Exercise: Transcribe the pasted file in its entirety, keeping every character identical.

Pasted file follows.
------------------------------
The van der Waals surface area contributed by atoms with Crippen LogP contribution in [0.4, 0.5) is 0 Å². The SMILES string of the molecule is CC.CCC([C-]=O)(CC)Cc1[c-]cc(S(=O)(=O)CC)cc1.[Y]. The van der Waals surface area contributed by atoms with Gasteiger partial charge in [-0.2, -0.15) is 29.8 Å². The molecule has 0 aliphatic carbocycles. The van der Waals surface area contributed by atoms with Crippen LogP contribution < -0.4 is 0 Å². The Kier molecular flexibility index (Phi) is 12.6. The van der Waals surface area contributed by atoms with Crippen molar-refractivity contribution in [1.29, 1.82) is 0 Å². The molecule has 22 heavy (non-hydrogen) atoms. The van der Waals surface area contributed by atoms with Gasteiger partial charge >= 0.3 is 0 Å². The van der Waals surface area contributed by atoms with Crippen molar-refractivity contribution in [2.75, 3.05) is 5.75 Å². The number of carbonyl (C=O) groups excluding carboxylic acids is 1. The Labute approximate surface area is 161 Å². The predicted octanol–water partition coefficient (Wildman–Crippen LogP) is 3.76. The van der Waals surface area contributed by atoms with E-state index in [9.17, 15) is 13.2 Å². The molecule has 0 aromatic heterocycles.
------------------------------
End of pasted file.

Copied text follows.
The van der Waals surface area contributed by atoms with Crippen LogP contribution in [0.4, 0.5) is 0 Å². The SMILES string of the molecule is CC.CCC([C-]=O)(CC)Cc1[c-]cc(S(=O)(=O)CC)cc1.[Y]. The van der Waals surface area contributed by atoms with Gasteiger partial charge in [-0.2, -0.15) is 29.8 Å². The molecule has 0 aliphatic carbocycles. The van der Waals surface area contributed by atoms with Crippen LogP contribution < -0.4 is 0 Å². The Kier molecular flexibility index (Phi) is 12.6. The van der Waals surface area contributed by atoms with Crippen molar-refractivity contribution in [1.29, 1.82) is 0 Å². The molecule has 22 heavy (non-hydrogen) atoms. The van der Waals surface area contributed by atoms with Gasteiger partial charge >= 0.3 is 0 Å². The van der Waals surface area contributed by atoms with Crippen molar-refractivity contribution in [2.75, 3.05) is 5.75 Å². The number of carbonyl (C=O) groups excluding carboxylic acids is 1. The Labute approximate surface area is 161 Å². The predicted octanol–water partition coefficient (Wildman–Crippen LogP) is 3.76. The van der Waals surface area contributed by atoms with E-state index in [9.17, 15) is 13.2 Å². The molecule has 0 aromatic heterocycles.